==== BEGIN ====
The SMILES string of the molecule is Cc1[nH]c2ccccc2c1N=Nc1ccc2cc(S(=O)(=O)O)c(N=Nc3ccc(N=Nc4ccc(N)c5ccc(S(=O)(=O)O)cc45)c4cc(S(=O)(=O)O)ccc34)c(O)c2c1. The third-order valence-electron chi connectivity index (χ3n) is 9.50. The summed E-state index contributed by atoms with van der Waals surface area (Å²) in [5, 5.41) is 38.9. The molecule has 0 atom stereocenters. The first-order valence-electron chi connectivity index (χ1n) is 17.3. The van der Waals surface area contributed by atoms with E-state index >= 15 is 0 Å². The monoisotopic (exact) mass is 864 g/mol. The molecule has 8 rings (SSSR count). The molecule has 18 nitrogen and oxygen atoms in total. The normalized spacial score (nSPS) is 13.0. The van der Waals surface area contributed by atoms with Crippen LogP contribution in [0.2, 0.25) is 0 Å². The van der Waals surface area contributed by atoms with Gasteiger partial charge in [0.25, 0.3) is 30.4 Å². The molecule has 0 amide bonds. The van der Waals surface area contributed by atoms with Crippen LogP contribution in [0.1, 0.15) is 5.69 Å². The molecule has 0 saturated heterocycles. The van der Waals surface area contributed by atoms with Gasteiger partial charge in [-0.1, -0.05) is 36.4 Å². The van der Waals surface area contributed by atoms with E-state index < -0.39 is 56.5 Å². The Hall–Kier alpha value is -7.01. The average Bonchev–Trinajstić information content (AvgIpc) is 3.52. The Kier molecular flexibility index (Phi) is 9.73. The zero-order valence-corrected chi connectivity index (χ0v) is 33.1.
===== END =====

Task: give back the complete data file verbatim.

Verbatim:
The SMILES string of the molecule is Cc1[nH]c2ccccc2c1N=Nc1ccc2cc(S(=O)(=O)O)c(N=Nc3ccc(N=Nc4ccc(N)c5ccc(S(=O)(=O)O)cc45)c4cc(S(=O)(=O)O)ccc34)c(O)c2c1. The third-order valence-electron chi connectivity index (χ3n) is 9.50. The summed E-state index contributed by atoms with van der Waals surface area (Å²) in [5, 5.41) is 38.9. The molecule has 0 atom stereocenters. The first-order valence-electron chi connectivity index (χ1n) is 17.3. The van der Waals surface area contributed by atoms with E-state index >= 15 is 0 Å². The monoisotopic (exact) mass is 864 g/mol. The molecule has 8 rings (SSSR count). The molecule has 18 nitrogen and oxygen atoms in total. The normalized spacial score (nSPS) is 13.0. The van der Waals surface area contributed by atoms with Crippen LogP contribution in [0.2, 0.25) is 0 Å². The van der Waals surface area contributed by atoms with Gasteiger partial charge in [0.25, 0.3) is 30.4 Å². The molecule has 0 amide bonds. The van der Waals surface area contributed by atoms with Crippen LogP contribution in [0.1, 0.15) is 5.69 Å². The molecule has 0 saturated heterocycles. The van der Waals surface area contributed by atoms with Gasteiger partial charge in [-0.1, -0.05) is 36.4 Å². The van der Waals surface area contributed by atoms with E-state index < -0.39 is 56.5 Å². The Hall–Kier alpha value is -7.01. The average Bonchev–Trinajstić information content (AvgIpc) is 3.52. The Kier molecular flexibility index (Phi) is 9.73. The zero-order valence-corrected chi connectivity index (χ0v) is 33.1.